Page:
Opinion 12-184


December 13, 2012


Digest:         A quasi-judicial employee who has independently researched and developed a plan for national economic recovery may send the plan to the President of the United States, provided that he/she does so as a private citizen and does not in any way refer to his/her quasi-judicial office or use official stationery.


Rules:          22 NYCRR 100.2; 100.2(A); 100.2(C); 100.4(A)(1)-(3); 100.4(C)(1); 100.5; 100.5(A)(1); 100.6(A); Opinions 12-107; 12-81; 10-156; 08-33; 06-93; 96-127 (Vol. XV).




         A full-time quasi-judicial employee who has independently researched and developed a plan for national economic recovery asks whether he/she may send his/her plan to the President of the United States for consideration.


         A person performing judicial functions within the judicial system, such as a support magistrate, special referee or other quasi-judicial employee, must comply with the Rules Governing Judicial Conduct in the performance of his/her judicial functions and otherwise must “so far as practical and appropriate” use such rules as guides to his/her conduct (22 NYCRR 100.6[A]; see also Opinion 12-81). Thus, a quasi-judicial employee must always avoid even the appearance of impropriety (see 22 NYCRR 100.2) and must always promote public confidence in the judiciary’s integrity and impartiality (see 22 NYCRR 100.2[A]; Opinion 12-107). A quasi-judicial employee must not lend his/her office’s prestige to advance the private interests of him/herself or others (see 22 NYCRR 100.2[C]; see Opinions 96-127 [Vol. XV]; 12-107). For example, Section 100.5's provisions regarding political activities apply to quasi-judicial employees (see 22 NYCRR 100.5; Opinion 12-81). Finally, a full-time judge may appear at a public hearing before an executive or legislative body or official on matters unrelated to the law, the legal system or the administration of justice, only when acting pro se in a matter involving the judge or the judge’s interests (see 22 NYCRR 100.4[C][1]).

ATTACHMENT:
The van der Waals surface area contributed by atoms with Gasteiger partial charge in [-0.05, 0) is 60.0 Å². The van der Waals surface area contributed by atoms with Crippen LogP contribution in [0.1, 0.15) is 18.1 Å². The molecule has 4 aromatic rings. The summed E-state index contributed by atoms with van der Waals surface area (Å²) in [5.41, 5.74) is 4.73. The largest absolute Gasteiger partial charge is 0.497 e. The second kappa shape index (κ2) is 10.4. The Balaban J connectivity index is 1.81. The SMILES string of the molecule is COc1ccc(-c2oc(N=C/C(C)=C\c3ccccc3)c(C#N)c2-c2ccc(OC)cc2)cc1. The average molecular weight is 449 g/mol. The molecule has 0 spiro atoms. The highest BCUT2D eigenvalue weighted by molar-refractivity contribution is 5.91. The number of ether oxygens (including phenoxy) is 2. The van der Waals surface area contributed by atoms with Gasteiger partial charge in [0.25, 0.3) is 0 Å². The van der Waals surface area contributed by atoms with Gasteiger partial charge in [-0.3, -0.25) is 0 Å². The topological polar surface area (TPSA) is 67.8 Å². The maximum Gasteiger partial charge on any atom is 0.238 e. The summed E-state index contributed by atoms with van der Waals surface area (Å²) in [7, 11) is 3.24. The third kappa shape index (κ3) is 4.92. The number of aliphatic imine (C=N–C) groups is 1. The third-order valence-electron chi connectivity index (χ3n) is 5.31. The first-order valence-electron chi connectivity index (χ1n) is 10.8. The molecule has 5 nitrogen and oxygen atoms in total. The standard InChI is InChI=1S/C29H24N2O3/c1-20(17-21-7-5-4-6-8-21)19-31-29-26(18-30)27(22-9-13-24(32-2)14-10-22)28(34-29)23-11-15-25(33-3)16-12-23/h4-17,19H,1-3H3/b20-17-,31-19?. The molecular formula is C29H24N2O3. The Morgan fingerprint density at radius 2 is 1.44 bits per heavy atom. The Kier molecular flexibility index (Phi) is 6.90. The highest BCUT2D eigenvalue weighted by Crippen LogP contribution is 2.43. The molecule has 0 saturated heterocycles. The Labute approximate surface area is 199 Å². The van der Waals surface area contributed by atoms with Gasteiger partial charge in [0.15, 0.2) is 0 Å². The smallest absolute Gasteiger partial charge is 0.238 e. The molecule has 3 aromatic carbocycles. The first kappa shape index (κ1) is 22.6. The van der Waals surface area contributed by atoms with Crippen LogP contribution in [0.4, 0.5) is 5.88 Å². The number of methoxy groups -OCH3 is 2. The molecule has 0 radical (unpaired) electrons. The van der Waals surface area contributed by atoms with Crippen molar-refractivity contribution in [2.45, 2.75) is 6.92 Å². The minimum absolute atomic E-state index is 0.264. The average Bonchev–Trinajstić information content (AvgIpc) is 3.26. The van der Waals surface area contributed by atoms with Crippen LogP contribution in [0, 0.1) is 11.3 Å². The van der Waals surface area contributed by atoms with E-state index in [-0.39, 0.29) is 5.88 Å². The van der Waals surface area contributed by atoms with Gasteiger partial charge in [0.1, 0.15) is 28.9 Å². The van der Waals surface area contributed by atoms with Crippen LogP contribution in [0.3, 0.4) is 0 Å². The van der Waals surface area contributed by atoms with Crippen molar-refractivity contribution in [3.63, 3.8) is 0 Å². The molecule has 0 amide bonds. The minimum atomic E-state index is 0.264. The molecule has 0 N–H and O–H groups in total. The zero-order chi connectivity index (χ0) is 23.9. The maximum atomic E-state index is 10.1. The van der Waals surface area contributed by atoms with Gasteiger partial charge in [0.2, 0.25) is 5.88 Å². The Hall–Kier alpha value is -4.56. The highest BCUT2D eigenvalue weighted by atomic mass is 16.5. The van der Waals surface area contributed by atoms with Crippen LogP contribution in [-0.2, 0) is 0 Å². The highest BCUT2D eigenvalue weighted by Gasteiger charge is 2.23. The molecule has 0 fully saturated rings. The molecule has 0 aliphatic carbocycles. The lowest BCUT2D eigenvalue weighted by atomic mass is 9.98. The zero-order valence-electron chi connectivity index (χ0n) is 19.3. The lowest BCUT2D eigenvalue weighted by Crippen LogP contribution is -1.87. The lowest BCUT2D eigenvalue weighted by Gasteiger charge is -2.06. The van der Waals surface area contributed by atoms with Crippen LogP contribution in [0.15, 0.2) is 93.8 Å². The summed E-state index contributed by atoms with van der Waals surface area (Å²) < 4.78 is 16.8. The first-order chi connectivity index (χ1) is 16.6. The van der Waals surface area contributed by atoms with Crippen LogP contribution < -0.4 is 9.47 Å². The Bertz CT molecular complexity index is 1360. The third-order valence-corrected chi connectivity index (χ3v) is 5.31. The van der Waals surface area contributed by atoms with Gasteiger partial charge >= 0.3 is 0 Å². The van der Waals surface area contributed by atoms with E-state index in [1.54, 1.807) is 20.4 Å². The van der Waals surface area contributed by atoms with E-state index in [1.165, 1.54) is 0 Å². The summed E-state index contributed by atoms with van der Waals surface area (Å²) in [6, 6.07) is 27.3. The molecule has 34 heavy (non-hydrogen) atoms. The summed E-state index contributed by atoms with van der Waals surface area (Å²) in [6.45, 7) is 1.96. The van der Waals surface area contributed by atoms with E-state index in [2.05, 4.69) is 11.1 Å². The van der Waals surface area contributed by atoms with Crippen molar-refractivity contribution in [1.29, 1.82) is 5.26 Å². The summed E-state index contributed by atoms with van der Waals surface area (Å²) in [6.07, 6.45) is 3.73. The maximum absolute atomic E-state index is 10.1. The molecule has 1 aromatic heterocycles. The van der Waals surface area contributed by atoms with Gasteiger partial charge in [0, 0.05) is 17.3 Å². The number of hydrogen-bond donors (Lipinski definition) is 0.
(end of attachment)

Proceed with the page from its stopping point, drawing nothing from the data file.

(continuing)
The Committee sees no appearance of impropriety in the inquirer’s proposed letter to the United States President under these circumstances (see 22 NYCRR 100.2). Although the inquirer undoubtedly hopes to influence executive branch public policy in a matter unrelated to the law, the legal system and the administration of justice, there is no indication in the inquiry that the President is involved in any pending public hearing or proceeding on the subject (see 22 NYCRR 100.4[C][1]), or that the inquirer’s plan will promote any private interest (see 22 NYCRR 100.2[C]; see also Opinion 96-127 [Vol. XV] [judge may not sign a petition addressed to the President seeking executive clemency for a prisoner serving a life sentence for espionage against the United States]).


         Because the inquirer’s plan addresses economic issues on a national level, the Committee anticipates there will be essentially no overlap with the inquirer’s quasi-judicial responsibilities, and therefore the proposed letter is unlikely to cast reasonable doubt on his/her capacity to act impartially as a quasi-judicial official, detract from the dignity of his/her office, interfere with the proper performance of his/her official duties or otherwise prove incompatible with the office (see 22 NYCRR 100.4[A][1]-[3]). Moreover, this is not impermissible political activity, as the inquirer appears to be motivated by civic concern for the economic well-being of the nation as a whole, the proposed plan reflects the inquirer’s own independent ideas and research, and there is no indication the letter will promote any partisan political party, candidate or platform (see 22 NYCRR 100.5[A][1]).1


         In interpreting Section 100.4(C)(1), the Committee has advised that full-time judges and quasi-judicial officials may speak at hearings and write elected, non-judicial officials about matters affecting their own direct, personal interests as private citizens (see, e.g., Opinions 10-156 [natural gas drilling near the support magistrate’s property]; 06-93 [proposed power line near the judge’s home]). In such instances, judges may act in their personal interest as private citizens, without invoking their judicial office or use judicial stationery, as to do so would create an appearance of impropriety (see, e.g., Opinion 08-33). Although the national economy does not directly affect the inquiring quasi-judicial employee’s personal interests in the same manner or degree as the kinds of local activities described in prior opinions, the Committee believes that similar limitations are appropriate in the inquirer’s communications with the President of the United States.


         Accordingly, the inquiring quasi-judicial employee may send his/her independently researched and developed national economic plan to the President, provided that he/she does so purely as a private citizen, and does not use official stationery or refer to his/her quasi-judicial title or employment with the court system (see Opinion 08-33).  





            1 The Committee notes that the current President was recently re-elected and is not currently a candidate for any public office.